I believe so – but nonetheless, the balance of risks, driven by economic and political trends, has definitely shifted.
Posts Tagged: inflation
The Budget should be a big reset moment for post-Brexit, post-Covid Britain. It risks being lost amidst a rush to tax rises.
It will probe whether or or not Sunak can prepare the country for that future – and perhaps succeed Johnson himself, “one fine day”.
David Green: By creating a new investment bank, Sunak would give us a way of using our lockdown savings productively
One of an occasional series of articles that ConservativeHome is publishing in advance of the Budget.
The first group of savings are about making the state more efficient, the second about creating a state focused on the core tasks of government.
After a decade of forward guidance, credit easing and quantitative easing, it was clear even before the Covid-19 crisis that monetary policy had run out of road.
If, that is, interest rates carry on at rock bottom rates. But we have to take a chance on growing our way out of this crisis.
Ryan Bourne: Don’t fret about this debt – at least not yet. Big tax rises would choke economic recovery.
If it proves a temporary blowout rather than permanent, accumulated debt levels being modestly higher looks manageable.
This economic crisis is unlike any we’ve ever seen before, thus it is impossible to make predictions. But already there are signs of who will be most impacted.
Two extreme versions of what happens next in Britain. Events are more likely to end up somewhere in the middle.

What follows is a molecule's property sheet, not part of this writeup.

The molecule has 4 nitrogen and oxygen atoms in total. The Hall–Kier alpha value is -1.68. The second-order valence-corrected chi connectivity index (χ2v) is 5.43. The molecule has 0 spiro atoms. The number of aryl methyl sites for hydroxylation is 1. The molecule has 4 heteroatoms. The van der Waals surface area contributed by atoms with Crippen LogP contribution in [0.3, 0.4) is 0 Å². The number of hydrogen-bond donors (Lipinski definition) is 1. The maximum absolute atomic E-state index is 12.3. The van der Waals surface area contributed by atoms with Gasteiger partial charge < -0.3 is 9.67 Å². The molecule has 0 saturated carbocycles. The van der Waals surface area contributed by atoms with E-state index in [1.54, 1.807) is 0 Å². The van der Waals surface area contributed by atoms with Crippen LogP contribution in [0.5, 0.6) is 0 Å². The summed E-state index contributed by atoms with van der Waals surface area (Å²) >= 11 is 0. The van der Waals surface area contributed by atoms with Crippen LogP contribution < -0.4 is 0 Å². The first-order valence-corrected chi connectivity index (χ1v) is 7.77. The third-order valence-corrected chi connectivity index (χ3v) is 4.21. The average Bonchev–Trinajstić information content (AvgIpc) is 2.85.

John Redwood: Why I, as a strong supporter of the market economy, back the Government’s emergency economic measures
The reason we will get away with it again, as we did in the banking crash, is that there is so much deflation around, inflation is not a problem.
Interview. Sharma – “Every foreign investor I met thought leaving the EU would present significantly more opportunities for bilateral trade.”
The Employment Minister embodies two reasons why the Government is still afloat – its jobs creation record and under-reported Ministerial loyalty.
Stephen Booth: Brexit and the economy. There are ups, there are downs. But whatever happens, our fundamentals remain strong.
A flexible labour market, a well-regarded legal system, and comparatively favourable demographics relative to the major European economies are all valuable assets.
Mark Harper: Here are the reforms we need to make to the Apprenticeship Levy, Further Education and student funding
Shifting the focus to FE is not only the right thing to do, but would send a powerful message.
Let us hope not. It’s unlikely, but not completely impossible. The Government must battle four trends to reduce the risk.
The Chancellor has been fortunate that the public finances have improved substantially at a particularly convenient time.